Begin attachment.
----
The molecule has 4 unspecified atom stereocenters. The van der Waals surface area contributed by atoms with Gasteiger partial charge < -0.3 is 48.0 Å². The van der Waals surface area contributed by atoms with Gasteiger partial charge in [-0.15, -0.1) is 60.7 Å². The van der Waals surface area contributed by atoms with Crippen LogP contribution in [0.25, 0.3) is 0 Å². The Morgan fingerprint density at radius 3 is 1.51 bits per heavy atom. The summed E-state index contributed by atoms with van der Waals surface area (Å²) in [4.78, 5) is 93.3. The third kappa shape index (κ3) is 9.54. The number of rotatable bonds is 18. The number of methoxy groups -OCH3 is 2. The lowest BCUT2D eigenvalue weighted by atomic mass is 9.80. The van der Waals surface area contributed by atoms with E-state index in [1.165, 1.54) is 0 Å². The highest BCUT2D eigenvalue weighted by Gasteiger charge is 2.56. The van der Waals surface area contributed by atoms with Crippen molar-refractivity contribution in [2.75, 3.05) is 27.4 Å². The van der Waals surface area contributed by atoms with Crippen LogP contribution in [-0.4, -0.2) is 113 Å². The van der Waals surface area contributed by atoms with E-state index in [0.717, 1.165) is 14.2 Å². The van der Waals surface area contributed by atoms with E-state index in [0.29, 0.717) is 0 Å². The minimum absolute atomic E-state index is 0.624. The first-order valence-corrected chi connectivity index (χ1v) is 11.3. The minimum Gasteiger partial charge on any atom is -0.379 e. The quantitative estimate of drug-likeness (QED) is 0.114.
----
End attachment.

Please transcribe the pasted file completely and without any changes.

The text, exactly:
The molecule has 4 unspecified atom stereocenters. The van der Waals surface area contributed by atoms with Gasteiger partial charge < -0.3 is 48.0 Å². The van der Waals surface area contributed by atoms with Gasteiger partial charge in [-0.15, -0.1) is 60.7 Å². The van der Waals surface area contributed by atoms with Crippen LogP contribution in [0.25, 0.3) is 0 Å². The Morgan fingerprint density at radius 3 is 1.51 bits per heavy atom. The summed E-state index contributed by atoms with van der Waals surface area (Å²) in [4.78, 5) is 93.3. The third kappa shape index (κ3) is 9.54. The number of rotatable bonds is 18. The number of methoxy groups -OCH3 is 2. The lowest BCUT2D eigenvalue weighted by atomic mass is 9.80. The van der Waals surface area contributed by atoms with E-state index in [1.165, 1.54) is 0 Å². The highest BCUT2D eigenvalue weighted by Gasteiger charge is 2.56. The van der Waals surface area contributed by atoms with Crippen molar-refractivity contribution in [2.75, 3.05) is 27.4 Å². The van der Waals surface area contributed by atoms with Crippen LogP contribution in [-0.4, -0.2) is 113 Å². The van der Waals surface area contributed by atoms with E-state index in [0.717, 1.165) is 14.2 Å². The van der Waals surface area contributed by atoms with E-state index in [0.29, 0.717) is 0 Å². The minimum absolute atomic E-state index is 0.624. The first-order valence-corrected chi connectivity index (χ1v) is 11.3. The minimum Gasteiger partial charge on any atom is -0.379 e. The quantitative estimate of drug-likeness (QED) is 0.114.